The face-to-face treatment consisted of 10 face-to-face sessions delivered at the outpatient smoking cessation clinic. The blended treatment comprised 5 face-to-face sessions at the outpatient clinic and 5 web-mode sessions delivered via an online treatment platform. Both the face-to-face and blended treatments consisted of both counselor-dependent and counselor-independent components. The counselor-dependent web-based components of the blended treatment were interactive and relied on (asynchronous) communication (email, messaging) between the counselor and participant. The counselor-independent components such as psychoeducational content or a smoking diary were used by the participants on their own and in their own time. In the face-to-face group, these components were provided in a paper manual that the participants took home. In the blended treatment, these components were accessible online. As such, both treatments were equivalent with regard to content and intensity. An additional benefit of the blended treatment was that the content of previous counselor-dependent components remained accessible as email and messaging correspondence saved online.

    The most characteristic feature of the blended treatment examined in this study is an equal balance between the face-to-face and web mode sessions; that is, the focus of the treatment is neither on face-to-face mode nor web mode. In addition, there is constant alternation and interactive use of the two modes. Table 1 shows the order, timing, main features, duration, and modes of delivery of the treatment sessions in the face-to-face and blended treatments. Although an equal distribution was planned for the blended treatment with regard to the number of sessions, there was an uneven distribution for the duration of treatment because the first session (50 minutes for face-to-face mode) was longer than the remaining sessions (20 minutes for the face-to-face mode or 20 minutes for web mode); therefore, the participants in the blended group spent 130 minutes in face-to-face mode and 100 minutes in web mode.

    A detailed description of the treatments can also be found in the protocol article of the RCT [22] and in the description of the user experience of the blended smoking cessation treatment [48]. Screenshots of the web sessions of the blended treatment are shown in Multimedia Appendix 1 to provide an impression of the look and feel of the web interventions.

    Table 1. Order, timing, main features, duration, and mode of delivery of the treatment sessions in the face-to-face and blended groups according to treatment protocol.
    View this table

    Data Collection

    Patient Characteristics

    As part of the RCT (LiveSmokefree-study), 33 demographic, smoking-related, and health-related characteristics were assessed with the intake measurement using an online questionnaire. A detailed description of these characteristics is available in the protocol article of the RCT [22].

    Measuring Adherence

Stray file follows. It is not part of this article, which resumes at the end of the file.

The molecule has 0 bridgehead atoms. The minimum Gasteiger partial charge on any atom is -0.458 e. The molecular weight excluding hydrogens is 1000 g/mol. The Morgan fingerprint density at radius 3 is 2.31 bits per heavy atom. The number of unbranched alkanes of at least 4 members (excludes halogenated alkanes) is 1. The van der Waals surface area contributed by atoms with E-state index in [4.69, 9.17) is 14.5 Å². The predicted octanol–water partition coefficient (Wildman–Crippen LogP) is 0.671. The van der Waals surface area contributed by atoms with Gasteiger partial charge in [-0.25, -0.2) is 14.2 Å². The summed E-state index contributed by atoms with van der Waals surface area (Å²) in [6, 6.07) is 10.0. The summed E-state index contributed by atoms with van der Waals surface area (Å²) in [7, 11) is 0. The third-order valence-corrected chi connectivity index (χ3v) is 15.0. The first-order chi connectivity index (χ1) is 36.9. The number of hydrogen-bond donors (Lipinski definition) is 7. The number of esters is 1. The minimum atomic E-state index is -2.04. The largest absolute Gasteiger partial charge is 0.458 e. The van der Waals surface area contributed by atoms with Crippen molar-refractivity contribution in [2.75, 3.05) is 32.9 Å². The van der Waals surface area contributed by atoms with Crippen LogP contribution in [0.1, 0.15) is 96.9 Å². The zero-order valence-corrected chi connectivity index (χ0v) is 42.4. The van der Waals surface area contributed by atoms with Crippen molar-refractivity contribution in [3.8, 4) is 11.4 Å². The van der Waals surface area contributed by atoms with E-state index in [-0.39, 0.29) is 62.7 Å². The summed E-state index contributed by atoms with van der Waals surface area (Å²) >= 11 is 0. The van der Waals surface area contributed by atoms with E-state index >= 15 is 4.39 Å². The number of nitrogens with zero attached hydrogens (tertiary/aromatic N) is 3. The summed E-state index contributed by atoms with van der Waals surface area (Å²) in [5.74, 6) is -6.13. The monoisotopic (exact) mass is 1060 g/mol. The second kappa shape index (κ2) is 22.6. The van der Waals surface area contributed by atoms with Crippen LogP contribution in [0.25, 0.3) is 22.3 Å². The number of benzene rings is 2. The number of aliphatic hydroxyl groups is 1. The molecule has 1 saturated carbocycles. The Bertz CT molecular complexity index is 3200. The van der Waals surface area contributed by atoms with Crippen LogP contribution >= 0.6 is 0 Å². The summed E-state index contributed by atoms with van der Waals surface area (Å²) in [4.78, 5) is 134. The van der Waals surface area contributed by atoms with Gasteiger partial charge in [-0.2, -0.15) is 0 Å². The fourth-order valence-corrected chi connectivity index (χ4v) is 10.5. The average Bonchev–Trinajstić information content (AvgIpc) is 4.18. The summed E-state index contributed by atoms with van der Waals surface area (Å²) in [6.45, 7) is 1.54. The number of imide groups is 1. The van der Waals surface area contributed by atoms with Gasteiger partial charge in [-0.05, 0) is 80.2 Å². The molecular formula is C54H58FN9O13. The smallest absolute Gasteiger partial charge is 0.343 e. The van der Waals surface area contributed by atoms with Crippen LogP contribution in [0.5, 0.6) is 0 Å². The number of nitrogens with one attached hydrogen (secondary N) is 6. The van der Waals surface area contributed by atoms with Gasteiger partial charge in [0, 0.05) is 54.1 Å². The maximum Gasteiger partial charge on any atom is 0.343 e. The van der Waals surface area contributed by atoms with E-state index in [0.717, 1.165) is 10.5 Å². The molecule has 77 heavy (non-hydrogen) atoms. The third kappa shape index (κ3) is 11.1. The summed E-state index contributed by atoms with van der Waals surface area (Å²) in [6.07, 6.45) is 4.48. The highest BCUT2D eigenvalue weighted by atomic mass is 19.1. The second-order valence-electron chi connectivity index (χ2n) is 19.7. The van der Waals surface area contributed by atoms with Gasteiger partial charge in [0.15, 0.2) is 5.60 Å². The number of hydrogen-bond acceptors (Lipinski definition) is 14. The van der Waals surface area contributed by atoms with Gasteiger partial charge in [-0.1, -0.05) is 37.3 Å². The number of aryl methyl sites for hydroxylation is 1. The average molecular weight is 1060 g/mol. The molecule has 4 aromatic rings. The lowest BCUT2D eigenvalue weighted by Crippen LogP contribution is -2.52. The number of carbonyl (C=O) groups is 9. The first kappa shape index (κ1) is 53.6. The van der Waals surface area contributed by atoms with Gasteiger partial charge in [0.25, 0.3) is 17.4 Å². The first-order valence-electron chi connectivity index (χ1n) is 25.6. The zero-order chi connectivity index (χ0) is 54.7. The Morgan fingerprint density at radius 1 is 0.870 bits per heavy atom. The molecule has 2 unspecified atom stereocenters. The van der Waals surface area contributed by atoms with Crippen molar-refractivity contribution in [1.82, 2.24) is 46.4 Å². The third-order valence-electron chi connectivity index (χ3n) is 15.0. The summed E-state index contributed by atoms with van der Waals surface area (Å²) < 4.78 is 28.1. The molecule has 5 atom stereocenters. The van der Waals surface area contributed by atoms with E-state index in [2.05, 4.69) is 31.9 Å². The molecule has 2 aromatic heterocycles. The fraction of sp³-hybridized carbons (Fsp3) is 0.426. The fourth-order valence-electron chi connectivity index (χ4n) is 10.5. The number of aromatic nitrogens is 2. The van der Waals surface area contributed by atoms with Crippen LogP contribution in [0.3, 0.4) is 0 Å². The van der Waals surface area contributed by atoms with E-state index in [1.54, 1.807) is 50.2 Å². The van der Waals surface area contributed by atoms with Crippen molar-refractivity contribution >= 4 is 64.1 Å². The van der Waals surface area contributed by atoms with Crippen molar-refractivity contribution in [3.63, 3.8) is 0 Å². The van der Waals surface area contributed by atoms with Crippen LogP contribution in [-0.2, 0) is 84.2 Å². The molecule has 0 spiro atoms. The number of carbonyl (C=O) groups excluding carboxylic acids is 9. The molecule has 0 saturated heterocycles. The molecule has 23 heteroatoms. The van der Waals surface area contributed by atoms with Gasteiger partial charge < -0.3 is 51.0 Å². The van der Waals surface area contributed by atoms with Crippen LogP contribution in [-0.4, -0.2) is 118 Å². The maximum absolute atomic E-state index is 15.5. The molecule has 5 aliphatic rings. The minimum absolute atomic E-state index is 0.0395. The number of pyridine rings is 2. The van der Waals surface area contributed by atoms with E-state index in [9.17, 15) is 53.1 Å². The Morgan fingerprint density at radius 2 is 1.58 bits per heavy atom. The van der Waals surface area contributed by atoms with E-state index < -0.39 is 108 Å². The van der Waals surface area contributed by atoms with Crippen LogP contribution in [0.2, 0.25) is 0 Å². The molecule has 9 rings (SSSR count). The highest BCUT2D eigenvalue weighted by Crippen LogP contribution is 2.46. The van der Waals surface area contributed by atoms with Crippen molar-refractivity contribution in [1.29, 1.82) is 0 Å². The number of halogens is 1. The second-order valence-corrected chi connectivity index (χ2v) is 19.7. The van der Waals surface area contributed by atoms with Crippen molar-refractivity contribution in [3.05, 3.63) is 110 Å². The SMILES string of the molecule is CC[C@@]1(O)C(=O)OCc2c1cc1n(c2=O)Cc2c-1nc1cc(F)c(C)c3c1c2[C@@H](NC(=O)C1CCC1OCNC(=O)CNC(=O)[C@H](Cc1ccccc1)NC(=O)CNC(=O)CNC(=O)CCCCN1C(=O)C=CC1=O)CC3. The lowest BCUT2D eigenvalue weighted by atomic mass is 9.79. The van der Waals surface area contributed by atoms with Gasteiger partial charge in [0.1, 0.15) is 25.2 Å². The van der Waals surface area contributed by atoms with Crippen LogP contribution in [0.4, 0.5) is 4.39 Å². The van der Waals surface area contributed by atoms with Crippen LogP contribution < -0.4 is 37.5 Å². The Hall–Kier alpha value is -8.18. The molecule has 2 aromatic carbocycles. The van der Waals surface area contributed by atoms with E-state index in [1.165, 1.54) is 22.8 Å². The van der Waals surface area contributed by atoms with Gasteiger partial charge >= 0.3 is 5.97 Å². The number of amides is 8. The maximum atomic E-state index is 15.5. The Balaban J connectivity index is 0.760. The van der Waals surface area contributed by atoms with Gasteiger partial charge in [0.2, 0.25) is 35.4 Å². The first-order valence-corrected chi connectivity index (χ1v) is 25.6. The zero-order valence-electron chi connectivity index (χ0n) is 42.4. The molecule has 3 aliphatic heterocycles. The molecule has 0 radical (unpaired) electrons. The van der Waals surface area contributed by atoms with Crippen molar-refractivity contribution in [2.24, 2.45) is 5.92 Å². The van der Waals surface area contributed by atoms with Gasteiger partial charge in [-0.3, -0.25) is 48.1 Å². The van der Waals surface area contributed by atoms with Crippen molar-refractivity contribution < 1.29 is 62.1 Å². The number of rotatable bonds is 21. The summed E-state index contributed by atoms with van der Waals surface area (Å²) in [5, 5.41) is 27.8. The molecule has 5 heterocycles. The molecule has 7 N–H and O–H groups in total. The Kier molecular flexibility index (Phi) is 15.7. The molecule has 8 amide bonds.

Established measures for adherence to a blended treatment are still lacking. Therefore, for the 2018 study [10], we constructed a customized measure for adherence by selecting 18 patient activities (eg, using a web-based smoking diary tool, responding to counselors’ messages) to trace adherence to the blended treatment. Adequacy of this adherence measure was confirmed by the observed dose-response relationship between adherence and the likelihood of quitting, which is consistent with the smoking cessation literature [6-9]. However, this activity-based method was quite detailed and labor-intensive and was particularly interesting from a methodological point of view. Since the current study was mainly focused on comparing treatment modalities in a clinical context, we used a simpler time-based method for measuring adherence, which was proven to be as suitable for clinical research as the activity-based method and was also found to be more efficient [49,50]. Although this time-based method was not as accurate as the activity-based method, it was applicable in this case because the primary goal of this study was to determine differences between the groups in terms of levels and predictors of adherence. Therefore, the analysis of relative level differences was more relevant than an exact measurement of absolute levels. Furthermore, the time-based method allowed for analysis of a larger sample and thus more accurate statistics, as it required less time and money.

    For this time-based approach, we used treatment data from the hospital’s electronic patient record system. This record system contains basic information of the patients’ treatment status such as when the patient started treatment; which counselor was offering the treatment; time, day, and type of appointments; time and day of telephone consults; and which kind of treatment was offered in each appointment [51]. In this record system, the counselors reported, in an encoded form, which type of sessions were completed. Each code represents a fixed, average number of minutes invested in face-to-face mode or web mode, as shown in Table 2. These fixed numbers of minutes per sessions were used to calculate the total number of minutes in treatment for each patient for the blended and face-to-face treatments, as well as for the face-to-face mode and web mode in the blended treatment.